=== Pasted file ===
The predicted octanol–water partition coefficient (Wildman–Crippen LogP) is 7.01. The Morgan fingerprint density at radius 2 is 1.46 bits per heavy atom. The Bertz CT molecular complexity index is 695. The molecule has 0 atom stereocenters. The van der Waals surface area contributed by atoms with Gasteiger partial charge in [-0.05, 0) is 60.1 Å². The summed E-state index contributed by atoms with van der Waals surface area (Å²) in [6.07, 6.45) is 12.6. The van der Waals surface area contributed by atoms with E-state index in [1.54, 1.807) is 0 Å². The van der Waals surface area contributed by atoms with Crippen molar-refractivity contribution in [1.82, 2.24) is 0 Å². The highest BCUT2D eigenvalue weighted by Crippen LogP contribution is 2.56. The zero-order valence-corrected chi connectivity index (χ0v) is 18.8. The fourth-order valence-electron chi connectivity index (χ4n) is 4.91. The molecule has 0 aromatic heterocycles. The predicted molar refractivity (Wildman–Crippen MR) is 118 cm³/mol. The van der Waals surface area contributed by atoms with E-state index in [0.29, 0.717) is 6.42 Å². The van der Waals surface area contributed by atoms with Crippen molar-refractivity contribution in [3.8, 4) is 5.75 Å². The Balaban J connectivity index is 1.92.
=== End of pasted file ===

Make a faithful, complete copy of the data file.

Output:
The predicted octanol–water partition coefficient (Wildman–Crippen LogP) is 7.01. The Morgan fingerprint density at radius 2 is 1.46 bits per heavy atom. The Bertz CT molecular complexity index is 695. The molecule has 0 atom stereocenters. The van der Waals surface area contributed by atoms with Gasteiger partial charge in [-0.05, 0) is 60.1 Å². The summed E-state index contributed by atoms with van der Waals surface area (Å²) in [6.07, 6.45) is 12.6. The van der Waals surface area contributed by atoms with E-state index in [1.54, 1.807) is 0 Å². The van der Waals surface area contributed by atoms with Crippen molar-refractivity contribution in [1.82, 2.24) is 0 Å². The highest BCUT2D eigenvalue weighted by Crippen LogP contribution is 2.56. The zero-order valence-corrected chi connectivity index (χ0v) is 18.8. The fourth-order valence-electron chi connectivity index (χ4n) is 4.91. The molecule has 0 aromatic heterocycles. The predicted molar refractivity (Wildman–Crippen MR) is 118 cm³/mol. The van der Waals surface area contributed by atoms with E-state index in [0.29, 0.717) is 6.42 Å². The van der Waals surface area contributed by atoms with Crippen molar-refractivity contribution in [3.8, 4) is 5.75 Å². The Balaban J connectivity index is 1.92.